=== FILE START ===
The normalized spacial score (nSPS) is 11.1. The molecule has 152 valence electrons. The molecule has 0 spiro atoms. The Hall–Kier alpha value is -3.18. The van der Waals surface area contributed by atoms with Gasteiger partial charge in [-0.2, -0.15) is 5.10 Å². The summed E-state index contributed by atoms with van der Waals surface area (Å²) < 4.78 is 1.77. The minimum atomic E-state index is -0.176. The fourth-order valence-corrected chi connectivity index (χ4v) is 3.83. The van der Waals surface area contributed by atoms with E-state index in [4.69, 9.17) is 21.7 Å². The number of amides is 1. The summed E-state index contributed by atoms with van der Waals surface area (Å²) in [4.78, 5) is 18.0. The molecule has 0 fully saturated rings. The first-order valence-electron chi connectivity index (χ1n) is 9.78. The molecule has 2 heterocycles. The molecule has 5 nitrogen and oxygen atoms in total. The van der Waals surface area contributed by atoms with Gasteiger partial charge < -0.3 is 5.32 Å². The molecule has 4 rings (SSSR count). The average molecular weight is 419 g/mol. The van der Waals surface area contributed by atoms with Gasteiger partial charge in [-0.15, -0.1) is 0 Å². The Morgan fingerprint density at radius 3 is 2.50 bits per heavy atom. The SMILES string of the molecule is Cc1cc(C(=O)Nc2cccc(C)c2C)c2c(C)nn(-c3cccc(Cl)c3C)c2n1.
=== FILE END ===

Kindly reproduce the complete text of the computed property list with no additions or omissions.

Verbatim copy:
The normalized spacial score (nSPS) is 11.1. The molecule has 152 valence electrons. The molecule has 0 spiro atoms. The Hall–Kier alpha value is -3.18. The van der Waals surface area contributed by atoms with Gasteiger partial charge in [-0.2, -0.15) is 5.10 Å². The summed E-state index contributed by atoms with van der Waals surface area (Å²) < 4.78 is 1.77. The minimum atomic E-state index is -0.176. The fourth-order valence-corrected chi connectivity index (χ4v) is 3.83. The van der Waals surface area contributed by atoms with E-state index in [4.69, 9.17) is 21.7 Å². The number of amides is 1. The summed E-state index contributed by atoms with van der Waals surface area (Å²) in [4.78, 5) is 18.0. The molecule has 0 fully saturated rings. The first-order valence-electron chi connectivity index (χ1n) is 9.78. The molecule has 2 heterocycles. The molecule has 5 nitrogen and oxygen atoms in total. The van der Waals surface area contributed by atoms with Gasteiger partial charge < -0.3 is 5.32 Å². The molecule has 4 rings (SSSR count). The average molecular weight is 419 g/mol. The van der Waals surface area contributed by atoms with Gasteiger partial charge in [-0.15, -0.1) is 0 Å². The Morgan fingerprint density at radius 3 is 2.50 bits per heavy atom. The SMILES string of the molecule is Cc1cc(C(=O)Nc2cccc(C)c2C)c2c(C)nn(-c3cccc(Cl)c3C)c2n1.